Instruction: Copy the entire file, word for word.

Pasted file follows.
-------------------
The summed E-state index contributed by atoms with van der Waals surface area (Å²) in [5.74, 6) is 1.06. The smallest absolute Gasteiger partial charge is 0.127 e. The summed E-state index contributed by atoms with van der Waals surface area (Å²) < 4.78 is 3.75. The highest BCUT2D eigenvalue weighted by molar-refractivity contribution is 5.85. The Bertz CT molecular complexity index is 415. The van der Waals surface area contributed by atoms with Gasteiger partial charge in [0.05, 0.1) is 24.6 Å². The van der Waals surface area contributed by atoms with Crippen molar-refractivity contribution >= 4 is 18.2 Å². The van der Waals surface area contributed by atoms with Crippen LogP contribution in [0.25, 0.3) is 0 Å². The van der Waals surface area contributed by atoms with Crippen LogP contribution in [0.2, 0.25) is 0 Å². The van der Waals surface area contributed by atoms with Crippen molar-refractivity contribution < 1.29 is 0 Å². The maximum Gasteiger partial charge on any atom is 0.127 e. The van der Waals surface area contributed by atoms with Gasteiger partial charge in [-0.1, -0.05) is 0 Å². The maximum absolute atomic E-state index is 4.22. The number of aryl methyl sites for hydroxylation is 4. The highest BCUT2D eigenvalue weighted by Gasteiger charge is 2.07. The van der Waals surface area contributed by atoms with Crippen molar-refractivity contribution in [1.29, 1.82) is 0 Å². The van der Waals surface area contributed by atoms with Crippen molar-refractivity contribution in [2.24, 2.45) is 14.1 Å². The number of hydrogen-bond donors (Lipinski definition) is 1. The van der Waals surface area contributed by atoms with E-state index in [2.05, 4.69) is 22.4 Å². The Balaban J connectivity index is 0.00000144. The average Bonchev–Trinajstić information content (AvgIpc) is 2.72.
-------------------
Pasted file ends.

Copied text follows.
The summed E-state index contributed by atoms with van der Waals surface area (Å²) in [5.74, 6) is 1.06. The smallest absolute Gasteiger partial charge is 0.127 e. The summed E-state index contributed by atoms with van der Waals surface area (Å²) < 4.78 is 3.75. The highest BCUT2D eigenvalue weighted by molar-refractivity contribution is 5.85. The Bertz CT molecular complexity index is 415. The van der Waals surface area contributed by atoms with Gasteiger partial charge in [0.05, 0.1) is 24.6 Å². The van der Waals surface area contributed by atoms with Crippen molar-refractivity contribution >= 4 is 18.2 Å². The van der Waals surface area contributed by atoms with Crippen LogP contribution in [0.25, 0.3) is 0 Å². The van der Waals surface area contributed by atoms with Crippen LogP contribution in [0.2, 0.25) is 0 Å². The van der Waals surface area contributed by atoms with Crippen molar-refractivity contribution < 1.29 is 0 Å². The maximum Gasteiger partial charge on any atom is 0.127 e. The van der Waals surface area contributed by atoms with Gasteiger partial charge in [-0.1, -0.05) is 0 Å². The maximum absolute atomic E-state index is 4.22. The number of aryl methyl sites for hydroxylation is 4. The highest BCUT2D eigenvalue weighted by Gasteiger charge is 2.07. The van der Waals surface area contributed by atoms with Crippen molar-refractivity contribution in [1.29, 1.82) is 0 Å². The van der Waals surface area contributed by atoms with Crippen molar-refractivity contribution in [2.24, 2.45) is 14.1 Å². The number of hydrogen-bond donors (Lipinski definition) is 1. The van der Waals surface area contributed by atoms with E-state index in [2.05, 4.69) is 22.4 Å². The Balaban J connectivity index is 0.00000144. The average Bonchev–Trinajstić information content (AvgIpc) is 2.72.